There are many links between alcohol and heart disease. Your favorite alcoholic drink might be more harmful than you think. Americans lose their lives every year due to alcohol abuse, alcohol-related accidents, and the effects of long-term drinking. Drinking alcohol can also be harmful for your heart. Here’s how.
How alcohol hurts the heart
Alcohol use increases heart attack risk by 40 percent, according to Alcohol.org. This is because drinking often can damage your heart muscle and raise your blood pressure. Some drinks also have high calorie counts. Consuming more calories than your body needs opens the door to problems like obesity. Obesity also increases the risk of getting heart disease.
Dangers of binge drinking
If you have four or five drinks in roughly two hours, you’re crossing the line from drinking to binge drinking. Drinking alcohol that fast comes with a unique set of risks. Binge drinking can change your heart’s rhythm, which is called arrhythmia. People who have it may notice chest pain or discomfort.
Having six or more servings of hard liquor in a night raises your risk of having a stroke or heart attack too. In fact, the odds of having a stroke or heart attack remain higher for an entire week after binge drinking.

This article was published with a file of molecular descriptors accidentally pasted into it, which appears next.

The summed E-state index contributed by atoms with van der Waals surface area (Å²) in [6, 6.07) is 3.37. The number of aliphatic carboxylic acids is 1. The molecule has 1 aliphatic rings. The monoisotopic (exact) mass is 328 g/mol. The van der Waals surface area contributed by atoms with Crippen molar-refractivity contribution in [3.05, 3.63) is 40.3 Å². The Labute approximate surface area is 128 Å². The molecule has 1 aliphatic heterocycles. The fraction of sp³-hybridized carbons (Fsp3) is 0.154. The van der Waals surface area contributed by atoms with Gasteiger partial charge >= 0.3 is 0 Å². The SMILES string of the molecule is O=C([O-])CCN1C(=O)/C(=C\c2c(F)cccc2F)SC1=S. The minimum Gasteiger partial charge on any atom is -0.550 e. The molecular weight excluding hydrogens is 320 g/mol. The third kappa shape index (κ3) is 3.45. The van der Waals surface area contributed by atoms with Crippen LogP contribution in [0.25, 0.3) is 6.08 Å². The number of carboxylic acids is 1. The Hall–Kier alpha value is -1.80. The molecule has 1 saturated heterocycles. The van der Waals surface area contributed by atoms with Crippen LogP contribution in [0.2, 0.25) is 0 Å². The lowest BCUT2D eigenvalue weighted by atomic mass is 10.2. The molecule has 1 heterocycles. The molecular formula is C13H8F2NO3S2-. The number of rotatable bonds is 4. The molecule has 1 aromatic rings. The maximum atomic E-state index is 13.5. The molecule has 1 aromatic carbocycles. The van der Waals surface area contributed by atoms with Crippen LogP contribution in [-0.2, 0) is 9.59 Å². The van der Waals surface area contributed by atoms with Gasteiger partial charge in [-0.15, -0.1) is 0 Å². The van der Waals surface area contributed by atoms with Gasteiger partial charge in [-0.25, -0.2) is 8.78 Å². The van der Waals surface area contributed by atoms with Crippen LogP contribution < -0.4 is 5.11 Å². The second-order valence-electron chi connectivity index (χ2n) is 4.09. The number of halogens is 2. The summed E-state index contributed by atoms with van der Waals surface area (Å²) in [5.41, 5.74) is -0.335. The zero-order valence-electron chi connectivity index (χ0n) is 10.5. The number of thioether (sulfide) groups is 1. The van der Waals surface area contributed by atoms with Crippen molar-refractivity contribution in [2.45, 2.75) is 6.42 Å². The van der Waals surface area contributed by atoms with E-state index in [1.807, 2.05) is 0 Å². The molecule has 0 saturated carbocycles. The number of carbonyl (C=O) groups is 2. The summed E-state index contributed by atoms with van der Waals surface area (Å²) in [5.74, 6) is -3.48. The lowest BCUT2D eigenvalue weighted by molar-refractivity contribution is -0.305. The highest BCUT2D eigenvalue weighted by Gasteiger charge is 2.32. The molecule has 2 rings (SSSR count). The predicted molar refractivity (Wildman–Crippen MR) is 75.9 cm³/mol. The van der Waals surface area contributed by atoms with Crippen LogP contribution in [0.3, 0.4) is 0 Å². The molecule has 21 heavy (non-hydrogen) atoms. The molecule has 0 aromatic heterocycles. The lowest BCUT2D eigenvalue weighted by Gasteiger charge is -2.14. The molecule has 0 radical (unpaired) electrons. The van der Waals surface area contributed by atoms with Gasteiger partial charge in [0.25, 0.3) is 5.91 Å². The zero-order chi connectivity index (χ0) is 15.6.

Who should avoid alcohol?
Everyone should do their best to limit their alcohol intake.
If you have a history of heart failure or stroke, high blood pressure or uneven heartbeats, it can be helpful to avoid alcohol. Ask your doctor about what kind of limits you should stick to.
People with diabetes should also talk to their doctors about drinking habits. Alcohol can lower your blood sugar levels. If you have diabetes, it’s better to enjoy your drink with food. You should also monitor your blood sugar before and after drinking.
Pregnant women and people with a history of alcohol abuse should avoid drinking all together. If you drink while taking certain medications, you could also put yourself at risk for issues like nausea, dizziness and even fainting. In most cases, medicine comes with a label that warns you about harmful effects that can happen when mixing them with alcohol.
Learn about the Heart and Vascular services offered at Mercy Health.